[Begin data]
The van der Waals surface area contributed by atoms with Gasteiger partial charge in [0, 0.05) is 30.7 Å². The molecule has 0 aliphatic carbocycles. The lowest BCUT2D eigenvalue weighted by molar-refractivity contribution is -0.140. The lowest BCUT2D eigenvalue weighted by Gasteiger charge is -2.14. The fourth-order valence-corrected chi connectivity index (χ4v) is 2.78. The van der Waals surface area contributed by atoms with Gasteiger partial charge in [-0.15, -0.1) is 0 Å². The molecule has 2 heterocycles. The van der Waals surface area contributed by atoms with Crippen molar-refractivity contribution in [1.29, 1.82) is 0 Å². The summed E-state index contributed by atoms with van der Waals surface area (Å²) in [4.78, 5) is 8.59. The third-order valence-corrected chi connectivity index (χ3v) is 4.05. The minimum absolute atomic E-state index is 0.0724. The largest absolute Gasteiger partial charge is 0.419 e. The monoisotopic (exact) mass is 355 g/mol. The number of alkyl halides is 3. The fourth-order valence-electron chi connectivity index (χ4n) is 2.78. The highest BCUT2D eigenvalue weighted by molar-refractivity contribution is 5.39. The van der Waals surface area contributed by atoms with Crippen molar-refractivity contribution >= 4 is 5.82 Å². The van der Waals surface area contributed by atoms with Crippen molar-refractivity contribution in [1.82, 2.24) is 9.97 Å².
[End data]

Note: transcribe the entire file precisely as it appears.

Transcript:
The van der Waals surface area contributed by atoms with Gasteiger partial charge in [0, 0.05) is 30.7 Å². The molecule has 0 aliphatic carbocycles. The lowest BCUT2D eigenvalue weighted by molar-refractivity contribution is -0.140. The lowest BCUT2D eigenvalue weighted by Gasteiger charge is -2.14. The fourth-order valence-corrected chi connectivity index (χ4v) is 2.78. The van der Waals surface area contributed by atoms with Gasteiger partial charge in [-0.15, -0.1) is 0 Å². The molecule has 2 heterocycles. The van der Waals surface area contributed by atoms with Crippen molar-refractivity contribution in [1.29, 1.82) is 0 Å². The summed E-state index contributed by atoms with van der Waals surface area (Å²) in [4.78, 5) is 8.59. The third-order valence-corrected chi connectivity index (χ3v) is 4.05. The minimum absolute atomic E-state index is 0.0724. The largest absolute Gasteiger partial charge is 0.419 e. The monoisotopic (exact) mass is 355 g/mol. The number of alkyl halides is 3. The fourth-order valence-electron chi connectivity index (χ4n) is 2.78. The highest BCUT2D eigenvalue weighted by molar-refractivity contribution is 5.39. The van der Waals surface area contributed by atoms with Crippen molar-refractivity contribution >= 4 is 5.82 Å². The van der Waals surface area contributed by atoms with Crippen molar-refractivity contribution in [1.82, 2.24) is 9.97 Å².